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Ex-USA Gymnastics doctor Larry Nassar pleads guilty, faces at least 25 years

Larry Nassar pleads guilty
Ex-USA Gymnastics doctor pleads guilty to sexual assault 02:42

DETROIT -- A former sports doctor accused of molesting several girls while working for USA Gymnastics and Michigan State University pleaded guilty to seven charges of criminal sexual conduct on Wednesday.

Larry Nassar entered the plea during a hearing in Michigan's Ingham County on Wednesday. Nassar, 54, was charged with molesting seven girls, all but one of whom were gymnasts, mostly under the guise of treatment at his Lansing-area home and a campus clinic. He faces lawsuits filed by more than 125 women and girls.

Nassar asked to make a statement and said he was pleading guilty to help the community begin to heal.

"For all those involved, [I'm] so horribly sorry," Nassar said. "This was like a match that turned into a forest fire, out of control. And I pray the rosary everyday for forgiveness ... I want them to heal. I want this community to heal. I have no animosity toward anyone. I just want healing. It's time."

Gymnasts who accused Dr. Larry Nassar of sexual assault speak out 44:26

As part of the plea agreement, Nassar will face at least 25 years in prison, but Aquilina could set the sentence to a minimum of up to 40 years. Sentencing is set for Jan. 12 and will include statements from victims and their families. Aquilina said the sentencing hearing could last for days.

"You used that position of trust that you had in the most vile way -- to abuse children. I agree that now is a time of healing, but it might take them a lifetime of healing while you spend your lifetime behind bars thinking about what you did in taking away their childhood," Ingham County Judge Rosemarie Aquilina told Nassar at Wednesday's hearing.

Dr. Larry Nassar in court on Wednesday, Nov. 22, 2018. CBS News

Olympic gymnasts Aly Raisman and McKayla Maroney are among the women who have publicly said they were among Nassar's victims. On Tuesday, Gabby Douglas also said she is among the group of athletes who was sexually abused.

"I didn't view my comments as victim shaming because I know no matter what you wear, it NEVER gives anyone the right to harass or abuse you," Douglas wrote on Instagram.

Raisman spoke about her experience in a "60 Minutes" interview with CBS News' Dr. Jon LaPook earlier this month.

"I was in denial. I was like, 'I don't thi-- ... I don't even know what to think.'" Raisman told CBS news. "It -- you don't wanna let yourself believe but, you know, I am-- I am-- I am a victim of-- of sexual abuse. Like, it's really not an easy thing to let yourself believe that."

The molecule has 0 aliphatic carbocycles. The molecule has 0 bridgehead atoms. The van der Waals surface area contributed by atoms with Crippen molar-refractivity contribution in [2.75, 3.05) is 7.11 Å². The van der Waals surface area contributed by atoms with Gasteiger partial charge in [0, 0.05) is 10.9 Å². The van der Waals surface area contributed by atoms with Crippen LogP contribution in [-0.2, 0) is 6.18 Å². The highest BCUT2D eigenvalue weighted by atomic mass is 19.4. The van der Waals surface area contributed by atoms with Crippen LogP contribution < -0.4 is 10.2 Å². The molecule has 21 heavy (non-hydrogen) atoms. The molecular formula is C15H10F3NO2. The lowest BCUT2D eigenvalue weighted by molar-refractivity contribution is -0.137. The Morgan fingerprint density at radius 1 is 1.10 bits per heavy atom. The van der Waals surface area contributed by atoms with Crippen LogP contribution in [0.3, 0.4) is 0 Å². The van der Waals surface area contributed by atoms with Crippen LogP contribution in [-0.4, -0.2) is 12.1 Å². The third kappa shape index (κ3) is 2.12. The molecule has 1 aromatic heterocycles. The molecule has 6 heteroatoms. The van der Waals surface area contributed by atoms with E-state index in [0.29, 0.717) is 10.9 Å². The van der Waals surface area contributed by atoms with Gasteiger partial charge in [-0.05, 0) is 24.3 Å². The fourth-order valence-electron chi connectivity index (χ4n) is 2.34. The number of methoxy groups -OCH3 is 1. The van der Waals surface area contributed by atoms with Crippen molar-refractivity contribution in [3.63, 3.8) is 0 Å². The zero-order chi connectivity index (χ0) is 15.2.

Raisman reacted to the hearing on Wednesday morning, saying she was "DISGUSTED."

On Twitter last month, Maroney wrote about her experience and alleged that Nasser gave her a sleeping pill at the 2011 World Championships in Tokyo and then molested her in his hotel room.

"For me, the scariest night of my life happened when I was 15 years old. I had flown all day and night with the team to get to Tokyo. He'd given me a sleeping pill for the flight, and the next thing I know, I was all alone with him in his hotel room getting a 'treatment.' I thought I was going to die that night," she wrote.

Nassar in July pleaded guilty in federal court in a separate child pornography case, CBS Detroit reports. He is scheduled to be sentenced in the child porn case in December.

In a statement, USA Gymnastics said it was "very sorry that any athlete was harmed by Larry Nassar."

"We note that affected women contacted by Michigan prosecutors supported resolution by plea, and USA Gymnastics also views Nassar's guilty plea as an important acknowledgment of his appalling and devious conduct that permits punishment without further victimization of survivors," the group said.

A spokesman for Michigan State University, which fired Nassar in 2016, said the deal "represents another important step toward justice for the victims."

"We recognize the pain sexual violence causes and deeply regret any time someone in our community experiences it. It takes tremendous courage for victims of sexual violence to come forward," Jason Cody said in a statement.

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